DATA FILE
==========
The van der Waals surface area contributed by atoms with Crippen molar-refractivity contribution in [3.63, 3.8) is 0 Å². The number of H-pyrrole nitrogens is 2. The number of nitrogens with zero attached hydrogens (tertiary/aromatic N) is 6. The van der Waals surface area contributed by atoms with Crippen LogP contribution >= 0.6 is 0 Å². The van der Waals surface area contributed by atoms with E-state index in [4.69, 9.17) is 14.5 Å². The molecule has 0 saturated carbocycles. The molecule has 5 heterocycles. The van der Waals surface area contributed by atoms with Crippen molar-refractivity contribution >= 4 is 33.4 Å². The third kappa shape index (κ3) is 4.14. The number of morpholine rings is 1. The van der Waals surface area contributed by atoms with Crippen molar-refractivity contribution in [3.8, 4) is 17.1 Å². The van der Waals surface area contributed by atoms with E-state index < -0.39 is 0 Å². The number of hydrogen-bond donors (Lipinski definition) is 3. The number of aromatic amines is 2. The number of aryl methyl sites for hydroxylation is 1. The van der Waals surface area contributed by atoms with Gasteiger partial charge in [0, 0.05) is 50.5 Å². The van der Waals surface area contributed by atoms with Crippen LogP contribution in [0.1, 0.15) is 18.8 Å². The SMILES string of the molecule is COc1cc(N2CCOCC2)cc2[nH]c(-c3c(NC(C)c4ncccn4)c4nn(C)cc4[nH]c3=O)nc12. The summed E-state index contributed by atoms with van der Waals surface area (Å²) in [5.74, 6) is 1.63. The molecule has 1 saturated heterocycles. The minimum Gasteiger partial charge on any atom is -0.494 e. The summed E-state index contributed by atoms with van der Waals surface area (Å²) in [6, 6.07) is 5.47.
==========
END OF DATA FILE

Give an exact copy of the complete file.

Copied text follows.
The van der Waals surface area contributed by atoms with Crippen molar-refractivity contribution in [3.63, 3.8) is 0 Å². The number of H-pyrrole nitrogens is 2. The number of nitrogens with zero attached hydrogens (tertiary/aromatic N) is 6. The van der Waals surface area contributed by atoms with Crippen LogP contribution >= 0.6 is 0 Å². The van der Waals surface area contributed by atoms with E-state index in [4.69, 9.17) is 14.5 Å². The molecule has 0 saturated carbocycles. The molecule has 5 heterocycles. The van der Waals surface area contributed by atoms with Crippen molar-refractivity contribution >= 4 is 33.4 Å². The third kappa shape index (κ3) is 4.14. The number of morpholine rings is 1. The van der Waals surface area contributed by atoms with Crippen molar-refractivity contribution in [3.8, 4) is 17.1 Å². The van der Waals surface area contributed by atoms with E-state index < -0.39 is 0 Å². The number of hydrogen-bond donors (Lipinski definition) is 3. The number of aromatic amines is 2. The number of aryl methyl sites for hydroxylation is 1. The van der Waals surface area contributed by atoms with Gasteiger partial charge in [0, 0.05) is 50.5 Å². The van der Waals surface area contributed by atoms with Crippen LogP contribution in [0.1, 0.15) is 18.8 Å². The SMILES string of the molecule is COc1cc(N2CCOCC2)cc2[nH]c(-c3c(NC(C)c4ncccn4)c4nn(C)cc4[nH]c3=O)nc12. The summed E-state index contributed by atoms with van der Waals surface area (Å²) in [5.74, 6) is 1.63. The molecule has 1 saturated heterocycles. The minimum Gasteiger partial charge on any atom is -0.494 e. The summed E-state index contributed by atoms with van der Waals surface area (Å²) in [6, 6.07) is 5.47.